Tiger Tiger general manager, Ross Palmer, said: "Unfortunatley it is our dress code that on Thursday nights people must come dressed in smart casual clothes.

"We understand that they have just returned from Afghanistan but that is our policy I am afraid."


Bush Calls Afghanistan Mission 'Necessary for Peace'

Former U.S. President George W. Bush, in a rare public appearance, said Saturday the mission in Afghanistan is "necessary for peace and stability."

Speaking at a leadership conference in India's capital, New Delhi, Mr. Bush warned that if the Taliban and al-Qaida take control of Afghanistan, the people there will "face a return to a brutal tyranny."

Mr. Bush ordered U.S. troops into Afghanistan in late 2001, after the September 11 attacks on the United States. The invasion to fight militants quickly ousted the hardline Taliban government.

The former president has made few public appearances since leaving office in January.

China taps huge copper reserves in Afghanistan

WASHINGTON — At a former al-Qaida stronghold southeast of the Afghan capital, a state-owned Chinese company is at work on a $3 billion mine project to tap one of the world's largest unexploited copper reserves, a potential financial boon for an impoverished country mired in war.

The promise of a bright future at Aynak, however, cannot conceal the troubling reality of how business is often done in Afghanistan, according to critics of the Kabul government's decision to reject bids from competitors in the U.S., Canada and other countries.

The bidding process unfairly favored China, they allege, and epitomized the back-room deals and abuse of power that has turned Afghans against their government and undercut the U.S. military effort there.

Corruption and graft long have been ingrained in Afghanistan's public institutions. Yet the extent of this corrosion has taken on new significance as the White House considers expanding the U.S. commitment to a war unsupported by a growing number of Americans.

Widespread fraud in Afghanistan's presidential election in August has raised doubts about how quickly a stable and credible government can be installed. A U.N.-backed commission threw out nearly one-third of President Hamid Karzai's votes, setting the stage for a Nov. 7 runoff.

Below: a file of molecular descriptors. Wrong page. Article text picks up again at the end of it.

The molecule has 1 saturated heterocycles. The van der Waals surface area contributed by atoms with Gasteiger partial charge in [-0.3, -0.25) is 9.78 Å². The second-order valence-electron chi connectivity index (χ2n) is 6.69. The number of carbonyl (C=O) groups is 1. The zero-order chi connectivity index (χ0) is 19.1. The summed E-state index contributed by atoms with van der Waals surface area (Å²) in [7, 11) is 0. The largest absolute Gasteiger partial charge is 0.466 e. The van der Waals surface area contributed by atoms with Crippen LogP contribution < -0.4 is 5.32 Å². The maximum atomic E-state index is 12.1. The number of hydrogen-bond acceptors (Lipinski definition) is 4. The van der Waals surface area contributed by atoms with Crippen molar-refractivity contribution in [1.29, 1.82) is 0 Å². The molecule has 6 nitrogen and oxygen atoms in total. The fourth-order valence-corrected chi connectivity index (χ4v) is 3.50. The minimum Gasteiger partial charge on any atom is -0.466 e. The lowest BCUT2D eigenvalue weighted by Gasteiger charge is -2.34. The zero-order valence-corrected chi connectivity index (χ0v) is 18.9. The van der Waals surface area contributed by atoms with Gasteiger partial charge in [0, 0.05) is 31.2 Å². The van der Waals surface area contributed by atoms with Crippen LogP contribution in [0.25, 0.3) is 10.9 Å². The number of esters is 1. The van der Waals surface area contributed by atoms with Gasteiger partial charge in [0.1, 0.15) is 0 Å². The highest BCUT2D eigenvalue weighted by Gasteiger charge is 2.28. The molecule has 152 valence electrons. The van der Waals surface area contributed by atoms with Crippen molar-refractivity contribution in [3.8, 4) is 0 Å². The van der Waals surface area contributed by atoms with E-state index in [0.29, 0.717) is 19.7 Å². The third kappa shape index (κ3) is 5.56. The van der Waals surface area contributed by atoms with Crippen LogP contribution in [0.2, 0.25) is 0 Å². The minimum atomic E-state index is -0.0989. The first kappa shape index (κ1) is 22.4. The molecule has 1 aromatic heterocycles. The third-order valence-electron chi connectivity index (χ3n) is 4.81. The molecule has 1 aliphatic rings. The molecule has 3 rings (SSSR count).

In his recent assessment of the situation in Afghanistan, the top U.S. commander warned that unchecked corruption has led alienated Afghans to support the Taliban-led insurgency.

Afghan officials insist the Aynak bidding was handled openly and honestly, and will create thousands of jobs. But several U.S. geologists and Western businessmen who watched the process closely disagree.

James Yeager, an American geologist who advised Afghanistan's minister of mines, says a few Afghan officials dominated a secretive selection process that gave the winner, China Metallurgical Group Corp., improbably high marks over its foreign competitors.

Said Tayeb Jawad, Afghanistan's ambassador to the United States, said the bidding process was above board. He said he pushed for the U.S. bidder, Phelps Dodge, to be awarded the Aynak rights, but that China offered to start work right away while Phelps wanted to wait until the country was safer.

"We can't afford to give the mining rights to a company that will sit on them for the next 10 or 15 years," Jawad said.

China Metallurgical, better known as MCC, has a poor track record with mining projects in other countries, according to Yeager and other critics. In neighboring Pakistan, for example, where MCC operates a copper mine, there's been little benefit to the local economy. But that information was ignored during the deliberations, they say.

MCC did not immediately respond to questions submitted by e-mail, as the company requested, about whether MCC received special treatment from the Afghan government on the Aynak bidding process; whether it was allowed to see copies of other bids, as at least one competitor alleges; or whether the Pakistan mine has failed to help the local economy.

The Aynak deal was awarded to the Chinese late 2007, but the project is only now getting under way. Before copper can be hauled from the ground, China must make a substantial investment to build a power-generating station, roads and a railway to move the metal.

Yeager and Larry Snee, a former U.S. Geological Survey official who also has worked in Afghanistan, contend that MCC probably will steer most of the jobs to Chinese workers.

"Of course, the Afghans are going to benefit," Snee said. "But will they get all they deserve?"

China needs huge quantities of raw materials to feed its rapid economic growth and energy demands. It is well positioned to become the dominant force in Afghanistan's potentially lucrative minerals sector, said Don Ritter, president of the Afghan-American Chamber of Commerce in McLean, Va.

"In what direction do (Afghanistan's) mines and minerals develop?" Ritter said. "Do they go the Eastern model, where everything is done behind a closed door? Or, is there an open, transparent competition, where the money is laid on the table without undue influence?"

Yeager has distributed a 78-page report on the Aynak contract in which he contends that M. Ibrahim Adel, Afghanistan's minister of mines, and his associates shut out legal, financial and technical experts who could have helped them on the decision.

Yeager doesn't accuse Adel or anyone else from benefiting personally by awarding the work to MCC. But the final decision, Yeager says, was dictated by bureaucrats concerned with dollar amounts and personal preferences.